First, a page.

What are the Consequences of Abusing Prescription Medications?

How Is Prescription Drug Abuse Diagnosed?

Diagnosing prescription drug abuse typically involves a doctor’s assessment. During this process, your doctor will inquire about your medical history and the symptoms you’re encountering. Additionally, blood or urine tests may be conducted to identify any drugs present in your system or to detect underlying medical conditions.

How Is Prescription Drug Abuse Treated?

Detoxing and Withdrawal

First, it’s crucial to stop using the medications. Under medical supervision, detoxification helps rid your body of the drug, which typically takes about 3-7 days. It’s normal to experience withdrawal symptoms afterward, such as nausea, anxiety, and muscle pain, but medications can help ease the discomfort.


The type of medication depends on the drug that was abused.


There are no drugs recommended explicitly for stimulants, so the focus is on gradually reducing usage to manage withdrawal symptoms. Your doctor may also address individual symptoms like insomnia or depression with appropriate medications.


For opioids, medications like Buprenorphine can target dependence and withdrawal symptoms, while Clonidine helps with high blood pressure often associated with withdrawal. Vivitrol is administered monthly to prevent relapse, and Naloxone acts as an antidote in cases of overdose.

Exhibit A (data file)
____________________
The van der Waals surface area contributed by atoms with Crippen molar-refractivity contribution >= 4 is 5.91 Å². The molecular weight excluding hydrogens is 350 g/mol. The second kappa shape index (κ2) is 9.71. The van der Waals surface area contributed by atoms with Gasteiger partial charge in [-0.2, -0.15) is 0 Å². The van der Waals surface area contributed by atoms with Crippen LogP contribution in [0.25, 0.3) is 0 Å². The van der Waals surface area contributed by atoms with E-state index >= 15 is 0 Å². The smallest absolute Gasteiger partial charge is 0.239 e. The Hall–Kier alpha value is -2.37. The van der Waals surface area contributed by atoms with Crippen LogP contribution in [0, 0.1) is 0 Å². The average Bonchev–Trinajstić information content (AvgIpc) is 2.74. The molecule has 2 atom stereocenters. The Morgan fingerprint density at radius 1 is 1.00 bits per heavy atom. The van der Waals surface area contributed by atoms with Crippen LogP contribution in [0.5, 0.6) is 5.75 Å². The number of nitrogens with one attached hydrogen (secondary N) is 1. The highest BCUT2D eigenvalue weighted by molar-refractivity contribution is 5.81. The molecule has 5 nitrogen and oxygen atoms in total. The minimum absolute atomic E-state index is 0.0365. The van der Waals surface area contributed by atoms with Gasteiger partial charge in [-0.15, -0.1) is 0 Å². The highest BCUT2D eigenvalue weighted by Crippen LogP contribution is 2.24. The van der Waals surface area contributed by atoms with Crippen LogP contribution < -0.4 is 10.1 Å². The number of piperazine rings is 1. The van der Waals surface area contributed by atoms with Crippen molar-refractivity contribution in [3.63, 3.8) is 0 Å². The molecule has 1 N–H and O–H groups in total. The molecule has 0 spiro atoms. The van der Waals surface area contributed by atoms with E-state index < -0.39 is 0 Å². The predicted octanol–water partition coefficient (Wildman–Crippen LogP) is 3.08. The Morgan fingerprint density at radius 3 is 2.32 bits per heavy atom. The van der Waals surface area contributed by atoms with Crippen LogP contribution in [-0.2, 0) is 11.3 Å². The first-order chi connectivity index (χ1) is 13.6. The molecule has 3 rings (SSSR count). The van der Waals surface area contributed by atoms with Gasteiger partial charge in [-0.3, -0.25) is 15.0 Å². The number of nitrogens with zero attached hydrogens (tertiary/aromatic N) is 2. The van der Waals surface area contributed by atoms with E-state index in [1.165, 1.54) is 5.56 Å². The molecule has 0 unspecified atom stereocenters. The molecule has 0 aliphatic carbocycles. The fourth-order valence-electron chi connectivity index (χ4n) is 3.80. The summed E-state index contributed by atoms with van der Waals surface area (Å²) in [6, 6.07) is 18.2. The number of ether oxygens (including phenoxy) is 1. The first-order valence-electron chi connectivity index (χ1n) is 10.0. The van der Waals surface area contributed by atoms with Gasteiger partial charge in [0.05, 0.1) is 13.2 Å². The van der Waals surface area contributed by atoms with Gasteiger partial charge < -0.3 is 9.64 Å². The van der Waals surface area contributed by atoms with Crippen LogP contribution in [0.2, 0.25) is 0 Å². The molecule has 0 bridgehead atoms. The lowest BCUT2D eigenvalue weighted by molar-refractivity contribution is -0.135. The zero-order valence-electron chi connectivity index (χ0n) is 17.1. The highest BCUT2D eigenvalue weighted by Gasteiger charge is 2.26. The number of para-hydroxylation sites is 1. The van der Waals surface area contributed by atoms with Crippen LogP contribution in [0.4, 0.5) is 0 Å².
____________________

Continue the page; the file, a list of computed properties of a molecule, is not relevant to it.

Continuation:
CNS Depressants

Tapering off is the best way to recover from this drug abuse. Your doctor might also prescribe other drugs based on your withdrawal symptoms.

Counseling and Group Support

Joining Support groups and participating in counseling sessions offer valuable encouragement and assistance in preventing relapse. Many rehab facilities provide these supportive resources.

Cognitive Behavioral Therapy (CBT)

CBT is a helpful tool in reshaping behaviors and habits, empowering individuals to develop positive coping strategies, and effectively managing addiction. It’s known to significantly reduce the risk of relapse.

How Can It Be Prevented?

According to the US Food and Drug Administration (FDA), abuse of prescription meds can be avoided by following these guidelines

Substances That Should Not be Combined With Prescription Drugs

The general rule is that CNS depressants should never be combined with opioids as they contradict each other. Other substances that should not be combined with CNS depressants include:

Apart from CNS depressants, opioids should not be combined with:

Stimulants do not work well with the following types of medications:

When is the Right Time to See a Doctor?

Contact your doctor immediately if you have abused prescription medications. If you or a loved one is struggling with Prescription Medication Addiction, reach out to New Hope Healthcare at 866-806-1207 to start your recovery today.

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At New Hope Health in Tennessee, we offer free insurance verification for our clients who feel they need some help. When you contact us, we will carry out the thorough analysis of your addiction problem, and then recommend a workable drug treatment program. Next, we will contact your insurance provider on your behalf and verify your benefits. We will also let you know if you will be responsible for any out-of-pocket expense not covered under your plan.